3067 total votes.
Kansas City, Mo. Denis Clemente, Kansas State’s senior guard, showed Saturday why he’s considered the fastest player in college basketball. He and teammates also showed a remarkable will to win.
Still, it wasn’t enough for K-State, bound for a No. 2 seed when today’s NCAA Tournament pairings are announced, to avoid losing for the third time this season to Kansas University in the Big 12 tournament title game in Sprint Center.
Wildcats coach Frank Martin, stinging from the 72-64 loss, but classy enough to send serious respect the way of the victors, captured what makes Kansas worthy of its No. 1 ranking and overall seed it will be granted during Selection Sunday.
“I’m of the opinion that to be a good team, I don’t care what sport you play, you better be good down the middle,” Martin said. “Baseball, they talk about your catcher, your pitcher, second baseman, shortstop, center fielder. In football, your quarterback, your center, nose guard and safety. You can fill in everything else. Kansas has a point guard who refuses to lose, on top of being a very good player. They’ve got a center that refuses to allow you to shoot layups and then puts tremendous pressure on the rim.”
Kansas coach Bill Self has expressed frustration at times with the team’s man-to-man defense not playing up to the standards he considers acceptable. On this day, nobody could make that claim.
“That’s what makes Bill Self as good as anyone in this country, because he takes big-time talented players and he gets them to play unselfishly and as hard as anyone in the country defensively,” Martin said. “That’s why the bear is so difficult to take down because the bear’s always sharp and ready to go. He never lets his guard down. When you fight a bear, now you need a weakness so you can attack it. And that bear is pretty good.”
Finding a weakness, much less attacking it, always has been a challenge for coaches facing balanced teams recruited and developed by Self.
Junior guard Jacob Pullen, K-State’s best player, also focused on the intangibles of the opponent that has given his team three of its seven losses.
“I think we’re tough,” Pullen said. “I think we’re a tough team, but KU is also a tough team. They do a great job of matching our physicality.”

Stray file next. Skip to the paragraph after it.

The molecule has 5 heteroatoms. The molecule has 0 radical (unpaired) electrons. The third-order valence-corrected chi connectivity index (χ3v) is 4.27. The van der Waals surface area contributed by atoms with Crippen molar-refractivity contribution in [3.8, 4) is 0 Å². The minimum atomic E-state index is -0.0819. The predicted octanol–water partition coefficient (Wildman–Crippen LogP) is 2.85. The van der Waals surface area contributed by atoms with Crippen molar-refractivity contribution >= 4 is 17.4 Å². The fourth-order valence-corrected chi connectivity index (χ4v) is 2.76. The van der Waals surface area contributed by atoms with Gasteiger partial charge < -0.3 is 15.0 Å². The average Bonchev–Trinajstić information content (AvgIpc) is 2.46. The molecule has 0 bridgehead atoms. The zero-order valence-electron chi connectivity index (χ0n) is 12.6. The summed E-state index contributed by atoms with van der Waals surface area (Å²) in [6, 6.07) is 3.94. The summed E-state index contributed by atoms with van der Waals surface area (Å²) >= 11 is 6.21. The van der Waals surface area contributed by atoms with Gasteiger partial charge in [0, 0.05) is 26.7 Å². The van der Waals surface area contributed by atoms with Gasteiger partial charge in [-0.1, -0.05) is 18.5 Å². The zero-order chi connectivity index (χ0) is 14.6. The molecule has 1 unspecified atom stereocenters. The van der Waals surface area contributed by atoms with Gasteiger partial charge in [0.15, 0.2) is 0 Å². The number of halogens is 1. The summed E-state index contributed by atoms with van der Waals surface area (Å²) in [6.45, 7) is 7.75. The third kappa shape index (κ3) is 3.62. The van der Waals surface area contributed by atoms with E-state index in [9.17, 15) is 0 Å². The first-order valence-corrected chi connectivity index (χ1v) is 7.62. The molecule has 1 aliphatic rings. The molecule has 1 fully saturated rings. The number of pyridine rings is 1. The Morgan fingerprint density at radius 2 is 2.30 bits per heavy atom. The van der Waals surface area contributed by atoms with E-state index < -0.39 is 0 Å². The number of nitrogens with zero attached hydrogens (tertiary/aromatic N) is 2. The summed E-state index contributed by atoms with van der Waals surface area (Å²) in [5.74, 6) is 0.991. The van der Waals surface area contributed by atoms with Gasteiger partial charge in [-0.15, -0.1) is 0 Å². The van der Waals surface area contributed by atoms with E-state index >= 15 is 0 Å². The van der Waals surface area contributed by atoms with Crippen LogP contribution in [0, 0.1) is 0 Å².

Jamar Samuels, named Sixth Man of the Year by Big 12 coaches, also praised KU’s ability to battle.
“They’re just preparing us for the tournament,” Samuels said. “We have two of the most physical teams in the Big 12. I would say the country, too.”
KU’s defensive versatility came into play during the Big 12 tournament. The Jayhawks, a man-to-man team 90 percent of the time, played a 2-3 zone during the decisive second-half stretch of a semifinal victory against Texas A&M.; Kansas used a triangle-and-two designed at slowing Clemente and Pullen often Saturday.
Pullen made just five of 17 shots.
“They do a great job of making you shoot over the bigs,” Pullen said. “Their guards do a great job of giving you false hope, then when you get around them their bigs are there. It’s tough to shoot shots over Cole and the Morris twins. They do a great job of contesting everything.”
For the first game-and-a-half of the tournament, Kansas showed it’s not an intimidating foe when it’s not bringing defensive intensity. For the last game-and-a-half, it showed why it enters the tournament as the No. 1 overall seed. That difference is fresh in the players’ minds, which can only be a good thing entering the NCAA Tourney. It never hurts to be reminded that you’ll never be as good as you think you are unless you realize you need to get a whole lot better.